Saturday, November 14, 2009

New Google Digital Book Settlement

For Google-watchers and those interested in copyright, antitrust law, and the legal controversy over the use of millions of books that Google has scanned and digitized from library collections, the latest news is that the parties met yesterday's federal court deadline to file an amended settlement. The revised settlement is an attempt to address the concerns that authors, publishers, European governments, the U.S. Copyright Office, the Department of Justice, and other groups had with the original settlement filed earlier this year. The Author's Guild summarized the "big changes" here . The official documents are available at

Ernster, the Virtual Library Cat

Friday, November 13, 2009

It's Friday the 13th

And if you are very fortunate, this Friday the 13th you will cross paths with a black cat.

But why is it some of you humans think that Friday the 13th is unlucky - a condition known at "paraskevidekatriaphobics"? (I'll have to save the derivation of that for another posting). Does it date back to Norse mythology and the banishment of the goddess Frigga (after whom Friday is named) and Frigga's revenge for that banishment? Or maybe Loki, not invited to Valhalla had his revenge?

Maybe there is a legal angle. Hammurabi’s Code, the first set of state initiated laws, omits the number 13.

I'm the one who should be worried. At one time a small town in Indiana forced all black cats to wear bells on Friday the 13th.

So what's a cat (or human) to do? Well, you should know my answer. Find a purring black cat and then take a long nap.

Ernster, the Virtual Library Cat

Thursday, November 12, 2009

Environmental Protection Agency’s Enforcement and Compliance History Online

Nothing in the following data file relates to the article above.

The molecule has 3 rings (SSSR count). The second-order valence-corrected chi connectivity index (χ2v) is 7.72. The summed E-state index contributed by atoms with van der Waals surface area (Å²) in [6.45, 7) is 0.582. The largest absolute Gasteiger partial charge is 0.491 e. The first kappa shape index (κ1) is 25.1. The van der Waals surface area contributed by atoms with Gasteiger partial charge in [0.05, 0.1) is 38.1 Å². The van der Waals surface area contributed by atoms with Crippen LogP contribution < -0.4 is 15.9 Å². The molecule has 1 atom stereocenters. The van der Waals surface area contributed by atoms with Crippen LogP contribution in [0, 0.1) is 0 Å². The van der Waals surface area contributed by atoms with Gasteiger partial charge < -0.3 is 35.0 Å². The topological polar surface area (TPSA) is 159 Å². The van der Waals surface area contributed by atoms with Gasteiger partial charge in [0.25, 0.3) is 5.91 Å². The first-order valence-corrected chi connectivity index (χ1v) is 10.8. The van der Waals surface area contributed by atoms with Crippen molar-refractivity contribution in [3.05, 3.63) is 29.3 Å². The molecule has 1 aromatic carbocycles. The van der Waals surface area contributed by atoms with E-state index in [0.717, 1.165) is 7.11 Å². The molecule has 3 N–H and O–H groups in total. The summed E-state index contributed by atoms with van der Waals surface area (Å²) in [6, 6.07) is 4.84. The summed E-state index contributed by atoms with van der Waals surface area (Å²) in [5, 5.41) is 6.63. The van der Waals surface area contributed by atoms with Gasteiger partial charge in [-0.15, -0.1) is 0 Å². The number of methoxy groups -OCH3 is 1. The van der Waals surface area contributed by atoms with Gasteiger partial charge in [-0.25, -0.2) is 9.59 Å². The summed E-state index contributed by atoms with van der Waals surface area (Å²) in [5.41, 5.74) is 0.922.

The Environmental Protection Agency’s (EPA) Enforcement and Compliance History Online (ECHO) offers rapid, integrated searches of EPA and state data for more than 800,000 regulated facilities.

ECHO integrates inspection, violation, and enforcement information for the Clean Water Act, the Clean Air Act, and hazardous waste laws. The site also contains reports and other resources, and it offers the capability to search for particular facilities.

Ernster, the Virtual Library Cat

Wednesday, November 11, 2009


Jotwell is The Journal of Things We Like (Lots). It's mission is to create a space for academics to critique and discuss recent legal scholarship. With the huge amount of law reviews and journals being published, it hopes to help identify recent developments in in several scholarly fields. So far, there have been reviews and discussions about recent scholarly works in the fields of cyberlaw, criminal law, corporate law, tax law and legal profession.

Hat tip to The Faculty Lounge.

Ernster, the Virtual Library Cat

Tuesday, November 10, 2009

New biography of Justice Scalia

Whatever else one may think of Justice Scalia, he is memorable, but until now he has not been the subject of a biography. Released by bookstores today is "American Original: The Life and Constitution of Supreme Court Justice Antonin Scalia" by Joan Biskupic. The author granted an interview of the book to Tom Goldstein of SCOTUSblog and the podcast may be found here.

Yes, the law library is sure to purchase a copy. Put your name on the request list as this is sure to be a book many will want to read.

Ernster, the Virtual Library Cat

Monday, November 09, 2009

Research Resources: The Economists' Voice

If you are looking for serious economics analysis about public policy and current issues, try The Economists' Voice. Edited by Aaron Edlin and Joseph Stiglitz, recipient of the 2001 Nobel Prize for Economics, together with Jonathan Carmel, J. Bradford DeLong and Jeffrey Zwiebel, The Economists' Voice offers access to full text (PDF) articles on a broad range of policy issues.

To access The Economists' Voice:

  • Go to the Library's home page, click "Online Resources"
  • Click the "Commercial and Corporate Law" link
  • Scroll down to "Economists' Voice"

Ernster, the Virtual Library Cat